The purpose of this study was to determine the effects of two leather (L1, L2) and two rubber (R1, R2) boots on firefighters' metabolic and respiratory variables during simulated firefighting tasks. Twenty-five men and 25 women, while wearing full turnout clothing, a 10.5-kg backpack, gloves, helmet, and one of four randomly assigned pairs of firefighter boots, walked for 6 min at 3 mph (4.8 km/hr) on a level treadmill while carrying a 9.5-kg hose and climbed a stair ergometer for 6 min at 45 steps per min without the hose. Minute ventilation (VE), absolute and relative oxygen consumption (VO2 and VO2 ml.kg.min-1, respectively), CO2 production (VCO2), heart rate (HR), and peak inspiratory (PIF) and expiratory (PEF) flow rates were measured, and an average of the breath-by-breath data from minute 6 was used for analysis. During treadmill exercise, a 1-kg increase in boot weight caused significant (p < 0.05) increases in E (9%), (5 - 6%), VCO2 (8%), and HR (6%) for men, whereas a 1-kg increase caused significant increases in (3 - 4.5%) and VCO2 (4%) for women. During stair ergometry, a 1-kg increase in boot weight caused significant increases in E (approximately 3%), relative VO2 (approximately 2%), VCO2 (3%), and PIF (approximately 4%) in men and women (p < 0.05) and a significant increase in absolute (approximately 3.5%) in men only. Mean increases in metabolic and respiratory variables per 1-kg increase in boot weight were in the 5 to 12% range observed previously for men during treadmill walking but were considerably smaller for women. Mean increases in oxygen consumption during stair ergometry were statistically significant but were smaller in the current study than previously observed and may not be practically significant. There was no significant effect of boot design in addition to boot weight for either mode of exercise.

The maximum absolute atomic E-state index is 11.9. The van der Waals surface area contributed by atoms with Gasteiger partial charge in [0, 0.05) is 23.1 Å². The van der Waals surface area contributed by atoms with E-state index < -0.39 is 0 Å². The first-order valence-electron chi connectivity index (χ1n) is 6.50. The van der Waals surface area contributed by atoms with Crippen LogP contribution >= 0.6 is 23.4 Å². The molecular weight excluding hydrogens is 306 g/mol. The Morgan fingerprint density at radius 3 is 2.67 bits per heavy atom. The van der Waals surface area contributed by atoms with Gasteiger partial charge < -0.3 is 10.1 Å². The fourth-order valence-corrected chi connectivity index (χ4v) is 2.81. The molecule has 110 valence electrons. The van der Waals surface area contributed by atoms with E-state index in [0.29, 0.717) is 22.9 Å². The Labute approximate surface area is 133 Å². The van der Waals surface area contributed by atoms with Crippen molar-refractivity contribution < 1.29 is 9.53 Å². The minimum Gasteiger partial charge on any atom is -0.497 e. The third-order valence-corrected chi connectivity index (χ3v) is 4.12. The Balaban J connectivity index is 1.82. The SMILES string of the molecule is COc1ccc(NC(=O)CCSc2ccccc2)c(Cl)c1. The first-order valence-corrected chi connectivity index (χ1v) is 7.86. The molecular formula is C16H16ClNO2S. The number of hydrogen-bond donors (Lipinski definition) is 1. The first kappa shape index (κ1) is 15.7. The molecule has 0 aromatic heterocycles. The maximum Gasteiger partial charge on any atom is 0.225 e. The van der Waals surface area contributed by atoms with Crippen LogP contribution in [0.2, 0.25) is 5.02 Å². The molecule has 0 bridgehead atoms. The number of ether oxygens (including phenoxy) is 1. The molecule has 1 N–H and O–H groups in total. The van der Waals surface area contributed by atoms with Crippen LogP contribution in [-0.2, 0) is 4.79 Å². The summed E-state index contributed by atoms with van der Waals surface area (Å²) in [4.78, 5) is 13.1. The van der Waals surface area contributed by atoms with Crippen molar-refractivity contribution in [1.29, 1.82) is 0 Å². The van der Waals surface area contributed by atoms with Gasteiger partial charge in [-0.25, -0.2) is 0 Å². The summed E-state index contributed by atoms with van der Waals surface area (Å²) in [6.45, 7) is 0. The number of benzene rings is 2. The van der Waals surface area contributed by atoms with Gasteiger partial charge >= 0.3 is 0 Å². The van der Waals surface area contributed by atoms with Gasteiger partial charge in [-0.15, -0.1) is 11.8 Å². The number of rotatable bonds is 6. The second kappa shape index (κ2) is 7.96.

Human-factors-engineering; Injuries; Injury-prevention; Muscle-function; Musculoskeletal-system; Biomechanical-engineering; Biomechanics; Exposure-assessment; Fire-fighters; Fire-fighting-equipment; Personal-protective-equipment; Physiological-factors; Physiological-fatigue; Physiological-measurements; Physiological-response; Physiological-stress; Weight-factors
Nina L. Turner, National Institute for Occupational Safety and Health, National Personal Protective Technology Laboratory, P.O. Box 18070, Cochrans Mill Road, Pittsburgh, PA 15236